Please forgive me! I have not written a chapter on the exploits of Ms. Kitty for a stretch. I have been on sabbatical, but trust me, she has not. She has been active and effective in politics all along, taking full advantage of the lunacy now rampant, involving a multitude of charlatans opting to be our next president. You will recall that Ms. Kitty is the cat that got elected to Congress by default–and by errors in our modern computerized election process. Reverend Al “Shakedown” Sharpton is forever ranting about black voter suppression by the Republicans. (Of course, Rev Al has made a hefty living howling about blacks as “victims.”) Well, I live in a Republican district. If my black cat can get herself on the ballot by errantly playing with my keyboard and then be elected by popular vote, there may be too much equality, not enough suppression.
It’s a long and strange story. Do you know that someone quite renowned, a national NBC media celebrity who I will not name here due to his recent problems altering his importance in certain world news events, referred to my cat as “Class in a Black Fur Coat!” upon seeing her sitting on the VIP platform–close to Hillary and Bill Clinton–for President Obama’s inauguration ceremony in 2009. You may need to refresh your memory concerning the incredible story of the political career of Ms. Kitty. With a small effort, you can find and read the first twelve chapters of her astounding rise to political prominence.
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Oh, there’s so much to tell; so much has transpired in Washington, D. C., since we last communicated. But I cannot do it in one chapter. Maybe it’s best to renew the story at present and not try to detail the last couple of years. It will be easier on me and your readers. Perhaps I will pick up on bits and pieces in subsequent chapters? Currently, Ms Kitty actively monitors the races for the 2016 presidential election. Isn’t that a mess? Every Tom, Dick, and Harry… well, more like every Bernie, Chris, Donald, Jeb, Hillary, Marco, Rand, Ted–you get the point.
It seems everyone who is anyone–and most who are not–has thrown their political derbies into the ring. As a result, running for president has become politically in vogue, something fashionable to do every four years if you become bored with Washington. Or just plain bored with life as I see it and want to be a pain in the derriere of your political enemies or the rest of us. Otherwise, how do you explain the political theatrics of such unknowns as Lawrence Lessig or the inconsequential popularity of Bobby Jindal? And, to be fair, about fifteen others on the presidential list of want-to-be’s?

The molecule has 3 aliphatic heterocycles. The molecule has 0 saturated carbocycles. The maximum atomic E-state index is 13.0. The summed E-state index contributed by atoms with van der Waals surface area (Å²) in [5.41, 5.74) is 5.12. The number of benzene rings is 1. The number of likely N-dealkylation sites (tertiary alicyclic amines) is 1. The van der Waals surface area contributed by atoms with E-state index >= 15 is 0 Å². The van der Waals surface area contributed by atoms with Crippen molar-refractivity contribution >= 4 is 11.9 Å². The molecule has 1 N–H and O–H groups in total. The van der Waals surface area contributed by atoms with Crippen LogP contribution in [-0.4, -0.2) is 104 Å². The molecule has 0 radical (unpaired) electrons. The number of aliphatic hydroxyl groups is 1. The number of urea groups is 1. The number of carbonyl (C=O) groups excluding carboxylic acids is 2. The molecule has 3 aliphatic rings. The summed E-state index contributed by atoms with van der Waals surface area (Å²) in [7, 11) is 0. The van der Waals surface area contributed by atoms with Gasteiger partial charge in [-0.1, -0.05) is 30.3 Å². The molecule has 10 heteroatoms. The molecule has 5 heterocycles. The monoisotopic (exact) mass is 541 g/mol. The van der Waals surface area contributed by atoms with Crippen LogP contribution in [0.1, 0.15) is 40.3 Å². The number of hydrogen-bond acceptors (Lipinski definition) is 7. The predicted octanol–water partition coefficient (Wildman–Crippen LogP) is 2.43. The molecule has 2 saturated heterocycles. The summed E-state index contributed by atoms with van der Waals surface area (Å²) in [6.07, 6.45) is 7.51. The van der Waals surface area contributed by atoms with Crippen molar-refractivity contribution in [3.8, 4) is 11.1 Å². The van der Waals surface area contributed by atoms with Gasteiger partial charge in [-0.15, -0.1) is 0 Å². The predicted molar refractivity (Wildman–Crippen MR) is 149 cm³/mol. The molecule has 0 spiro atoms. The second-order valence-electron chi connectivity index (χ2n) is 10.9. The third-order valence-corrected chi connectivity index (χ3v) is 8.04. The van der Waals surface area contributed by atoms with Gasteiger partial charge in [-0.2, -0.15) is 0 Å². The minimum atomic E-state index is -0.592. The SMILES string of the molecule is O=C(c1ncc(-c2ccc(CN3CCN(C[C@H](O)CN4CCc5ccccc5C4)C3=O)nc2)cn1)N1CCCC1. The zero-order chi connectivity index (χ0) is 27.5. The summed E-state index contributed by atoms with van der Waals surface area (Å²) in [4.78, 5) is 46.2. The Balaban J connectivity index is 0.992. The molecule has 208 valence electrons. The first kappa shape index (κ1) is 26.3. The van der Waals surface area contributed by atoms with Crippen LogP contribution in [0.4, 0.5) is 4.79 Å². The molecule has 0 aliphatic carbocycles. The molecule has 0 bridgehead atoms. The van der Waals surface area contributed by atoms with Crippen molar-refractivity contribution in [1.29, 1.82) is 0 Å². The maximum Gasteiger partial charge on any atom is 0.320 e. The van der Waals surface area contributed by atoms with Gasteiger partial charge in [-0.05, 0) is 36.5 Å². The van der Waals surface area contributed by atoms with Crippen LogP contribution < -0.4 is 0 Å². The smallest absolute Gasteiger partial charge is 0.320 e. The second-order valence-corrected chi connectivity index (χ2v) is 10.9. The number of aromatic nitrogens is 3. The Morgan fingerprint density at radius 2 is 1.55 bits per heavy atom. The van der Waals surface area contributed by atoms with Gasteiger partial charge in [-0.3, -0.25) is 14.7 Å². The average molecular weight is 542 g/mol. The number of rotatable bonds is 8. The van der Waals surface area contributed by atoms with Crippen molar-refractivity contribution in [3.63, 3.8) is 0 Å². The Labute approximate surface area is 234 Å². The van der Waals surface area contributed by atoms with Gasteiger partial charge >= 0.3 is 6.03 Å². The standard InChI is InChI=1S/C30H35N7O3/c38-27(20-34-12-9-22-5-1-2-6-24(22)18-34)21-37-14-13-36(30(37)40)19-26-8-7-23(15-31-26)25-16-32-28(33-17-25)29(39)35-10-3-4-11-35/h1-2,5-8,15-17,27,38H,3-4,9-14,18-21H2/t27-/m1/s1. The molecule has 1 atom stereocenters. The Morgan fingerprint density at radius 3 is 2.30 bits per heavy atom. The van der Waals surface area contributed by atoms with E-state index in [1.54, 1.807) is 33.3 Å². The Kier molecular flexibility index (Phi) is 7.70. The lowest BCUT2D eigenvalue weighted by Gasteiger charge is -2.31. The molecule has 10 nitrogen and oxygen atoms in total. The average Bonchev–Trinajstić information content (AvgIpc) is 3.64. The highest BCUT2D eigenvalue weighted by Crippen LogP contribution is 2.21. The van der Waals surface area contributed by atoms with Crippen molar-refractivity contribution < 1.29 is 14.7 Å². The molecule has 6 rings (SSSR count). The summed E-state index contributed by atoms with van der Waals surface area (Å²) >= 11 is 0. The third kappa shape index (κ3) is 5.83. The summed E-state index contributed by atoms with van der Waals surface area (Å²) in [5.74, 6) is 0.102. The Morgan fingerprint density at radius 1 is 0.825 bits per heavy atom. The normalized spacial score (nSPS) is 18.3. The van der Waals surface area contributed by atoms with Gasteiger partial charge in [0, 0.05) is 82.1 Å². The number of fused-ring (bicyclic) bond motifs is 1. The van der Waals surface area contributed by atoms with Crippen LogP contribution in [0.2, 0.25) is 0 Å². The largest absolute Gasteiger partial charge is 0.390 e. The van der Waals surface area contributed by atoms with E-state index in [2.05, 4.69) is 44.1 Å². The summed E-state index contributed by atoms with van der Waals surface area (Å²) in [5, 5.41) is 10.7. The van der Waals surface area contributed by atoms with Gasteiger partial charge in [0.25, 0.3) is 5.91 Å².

I count at least eighteen on the rolls now; at least fifteen of those have a snowball’s chance in you-know-where of even getting on the ballot. Who’s next to declare? I recently saw a once-familiar face on MSNBC who looked “hungry” to get back into politics after retiring as Massachusetts’ long-time gay representative–the inimitable Barney Frank. In an article he wrote for Politico Magazine last July, Barney refused to endorse
Bernie, not because he substantially disagreed with Bernie’s being a Socialist, but due to his unwavering support for Hillary and believing Bernie’s intrusion into the Democrat’s desire for Hillary to sew up the nomination early on without distraction from any interlopers vying for the spot on the ticket come 2016. Besides, Hillary is a staunch supporter of gay rights and especially gay marriage–positions right down Ol Barney’s alley. Barney looks “old” now, sporting a grey beard and all.
This is where “The Cat from California” comes in–well, her staff primarily. They have submitted legislation to Congress limiting this nonsense–the “Why You Damned Well Should Not Run” bill. It is a comprehensive solution designed to curtail the runaway abuse of our presidential election process. (Remember back then when Al Sharpton declared? Fat chance! As if he could get close to enough votes to be elected–and as if he was even remotely qualified to serve IF elected.) If passed, this bill prevents anyone from declaring themselves a candidate unless they meet certain criteria. Here is a discussion of several of the provisions: